by Dr. Desmond R. Layne, Peach Specialist, Dept. of Environmental Horticulture, Clemson University, 2010
Hey, I’m Desmond Layne, Peach Specialist at Clemson University. Welcome to the Clemson Tiger Peach Network.
Welcome back to Everything About Peaches. In our sixth episode, we will share with you about the history of the peach industry in South Carolina. Also, we will take you to a recent peach grower field day where farmers got to see, taste, and learn about over 40 different kinds of peaches that can be grown here in South Carolina.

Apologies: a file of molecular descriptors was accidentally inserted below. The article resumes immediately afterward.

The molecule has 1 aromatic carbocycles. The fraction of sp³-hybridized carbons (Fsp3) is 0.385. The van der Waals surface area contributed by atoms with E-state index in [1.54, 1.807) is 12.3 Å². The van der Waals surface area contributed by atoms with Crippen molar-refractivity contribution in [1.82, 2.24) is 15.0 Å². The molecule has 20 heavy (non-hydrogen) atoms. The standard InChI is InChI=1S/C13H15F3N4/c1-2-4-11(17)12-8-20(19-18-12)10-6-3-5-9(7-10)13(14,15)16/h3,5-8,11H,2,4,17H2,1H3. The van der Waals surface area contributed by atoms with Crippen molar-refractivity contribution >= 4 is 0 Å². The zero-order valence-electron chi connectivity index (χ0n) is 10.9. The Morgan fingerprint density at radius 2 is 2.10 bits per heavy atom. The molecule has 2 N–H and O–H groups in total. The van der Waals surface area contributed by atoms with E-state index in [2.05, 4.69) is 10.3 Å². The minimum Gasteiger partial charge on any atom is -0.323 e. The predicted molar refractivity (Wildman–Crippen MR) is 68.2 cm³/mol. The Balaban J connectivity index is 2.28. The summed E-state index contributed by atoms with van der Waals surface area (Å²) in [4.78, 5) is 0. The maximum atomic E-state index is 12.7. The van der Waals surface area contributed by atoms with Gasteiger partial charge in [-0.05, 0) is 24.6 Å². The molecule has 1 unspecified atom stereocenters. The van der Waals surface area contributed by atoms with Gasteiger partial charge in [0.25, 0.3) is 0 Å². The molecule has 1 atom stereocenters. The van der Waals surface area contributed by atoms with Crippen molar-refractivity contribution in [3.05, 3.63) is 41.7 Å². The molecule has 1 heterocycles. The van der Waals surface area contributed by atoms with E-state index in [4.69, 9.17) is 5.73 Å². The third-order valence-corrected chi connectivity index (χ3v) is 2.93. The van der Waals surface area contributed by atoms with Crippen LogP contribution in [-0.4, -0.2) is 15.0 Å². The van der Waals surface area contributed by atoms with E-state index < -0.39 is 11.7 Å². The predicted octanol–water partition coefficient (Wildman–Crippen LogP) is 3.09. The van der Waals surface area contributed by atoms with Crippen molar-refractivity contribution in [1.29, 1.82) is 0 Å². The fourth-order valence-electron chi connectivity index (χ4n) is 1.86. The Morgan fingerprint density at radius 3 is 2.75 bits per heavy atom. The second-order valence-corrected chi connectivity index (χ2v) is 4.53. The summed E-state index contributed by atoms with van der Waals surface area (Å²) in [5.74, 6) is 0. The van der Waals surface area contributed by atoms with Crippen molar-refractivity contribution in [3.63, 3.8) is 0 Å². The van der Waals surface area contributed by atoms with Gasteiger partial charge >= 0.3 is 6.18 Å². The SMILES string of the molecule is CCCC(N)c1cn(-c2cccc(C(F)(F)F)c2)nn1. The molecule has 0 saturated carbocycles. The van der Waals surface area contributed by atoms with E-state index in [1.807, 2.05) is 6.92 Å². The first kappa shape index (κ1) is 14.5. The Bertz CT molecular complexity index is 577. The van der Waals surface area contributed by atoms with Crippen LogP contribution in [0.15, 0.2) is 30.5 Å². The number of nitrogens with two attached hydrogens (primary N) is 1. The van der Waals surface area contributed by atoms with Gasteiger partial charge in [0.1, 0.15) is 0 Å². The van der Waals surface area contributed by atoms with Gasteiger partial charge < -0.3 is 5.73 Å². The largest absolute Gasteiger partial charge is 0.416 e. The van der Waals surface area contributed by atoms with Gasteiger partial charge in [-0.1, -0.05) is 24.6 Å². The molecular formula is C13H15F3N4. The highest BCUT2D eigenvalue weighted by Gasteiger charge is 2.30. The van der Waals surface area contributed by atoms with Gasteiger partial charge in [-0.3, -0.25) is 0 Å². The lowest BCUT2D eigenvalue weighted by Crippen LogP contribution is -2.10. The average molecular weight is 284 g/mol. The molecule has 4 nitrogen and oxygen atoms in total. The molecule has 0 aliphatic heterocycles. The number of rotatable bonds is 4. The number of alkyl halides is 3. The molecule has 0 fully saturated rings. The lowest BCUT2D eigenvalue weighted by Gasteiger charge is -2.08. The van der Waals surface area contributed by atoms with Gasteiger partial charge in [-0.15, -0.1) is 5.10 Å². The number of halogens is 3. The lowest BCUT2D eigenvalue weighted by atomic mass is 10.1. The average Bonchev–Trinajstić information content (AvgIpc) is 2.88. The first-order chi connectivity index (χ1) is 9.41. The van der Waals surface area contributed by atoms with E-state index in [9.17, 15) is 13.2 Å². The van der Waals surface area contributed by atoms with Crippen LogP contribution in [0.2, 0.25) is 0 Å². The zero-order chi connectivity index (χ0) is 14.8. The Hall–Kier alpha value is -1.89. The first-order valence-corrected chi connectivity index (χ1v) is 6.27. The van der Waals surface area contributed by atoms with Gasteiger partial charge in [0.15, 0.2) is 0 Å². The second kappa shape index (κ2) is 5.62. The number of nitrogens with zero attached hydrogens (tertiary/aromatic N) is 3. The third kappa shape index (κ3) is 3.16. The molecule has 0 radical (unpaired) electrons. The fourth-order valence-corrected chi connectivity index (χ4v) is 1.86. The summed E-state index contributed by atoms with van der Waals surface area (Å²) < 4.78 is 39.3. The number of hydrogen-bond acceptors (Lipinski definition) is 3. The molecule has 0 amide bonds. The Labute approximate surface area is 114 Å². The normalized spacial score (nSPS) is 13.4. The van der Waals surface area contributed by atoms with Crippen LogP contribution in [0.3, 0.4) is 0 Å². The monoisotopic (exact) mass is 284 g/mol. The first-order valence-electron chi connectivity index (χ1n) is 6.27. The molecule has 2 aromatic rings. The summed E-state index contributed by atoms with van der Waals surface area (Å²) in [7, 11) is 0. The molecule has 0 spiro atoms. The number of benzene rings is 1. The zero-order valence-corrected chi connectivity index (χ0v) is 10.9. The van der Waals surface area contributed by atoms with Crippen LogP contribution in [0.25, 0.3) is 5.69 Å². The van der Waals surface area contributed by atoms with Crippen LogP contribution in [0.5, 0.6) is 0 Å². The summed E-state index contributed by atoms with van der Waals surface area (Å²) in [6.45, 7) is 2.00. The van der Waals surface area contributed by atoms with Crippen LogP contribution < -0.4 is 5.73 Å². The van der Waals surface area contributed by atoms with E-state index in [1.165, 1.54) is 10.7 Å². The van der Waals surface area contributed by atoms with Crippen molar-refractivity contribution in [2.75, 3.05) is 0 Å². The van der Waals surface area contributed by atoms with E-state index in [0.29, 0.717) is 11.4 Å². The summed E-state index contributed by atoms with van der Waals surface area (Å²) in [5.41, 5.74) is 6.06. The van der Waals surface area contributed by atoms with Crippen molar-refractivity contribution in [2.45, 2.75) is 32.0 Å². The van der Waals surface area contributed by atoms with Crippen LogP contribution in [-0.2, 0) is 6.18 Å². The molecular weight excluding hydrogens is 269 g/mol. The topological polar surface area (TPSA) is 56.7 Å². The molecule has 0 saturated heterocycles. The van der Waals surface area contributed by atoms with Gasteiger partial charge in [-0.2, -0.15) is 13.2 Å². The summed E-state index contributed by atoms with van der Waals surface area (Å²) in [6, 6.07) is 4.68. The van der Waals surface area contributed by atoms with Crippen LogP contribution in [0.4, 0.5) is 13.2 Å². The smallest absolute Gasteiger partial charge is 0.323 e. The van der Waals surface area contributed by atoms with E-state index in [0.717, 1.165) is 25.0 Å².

People should be excited about peaches because South Carolina is the number 2 peach producer in the United States, more than Georgia. In fact, this year we’re producing about double the volume that Georgia is producing. It’s our signature summer fruit crop. It’s about a 50 million dollar a year industry and it employs more than a thousand people. We’ve been growing peaches commercially in South Carolina since the mid-1800s, and the railroad industry actually was closely tied to peach production. In fact, most of the peach packing sheds were built right alongside the railroad so that peaches could get on the railcars and they could be shipped long distances before even the major highways were in place. So we’ve been commercially growing peaches for over 150 years. It’s a well-developed industry in terms of the culture and the people, and many of our peach growers are third, fourth, fifth generation peach growers in South Carolina.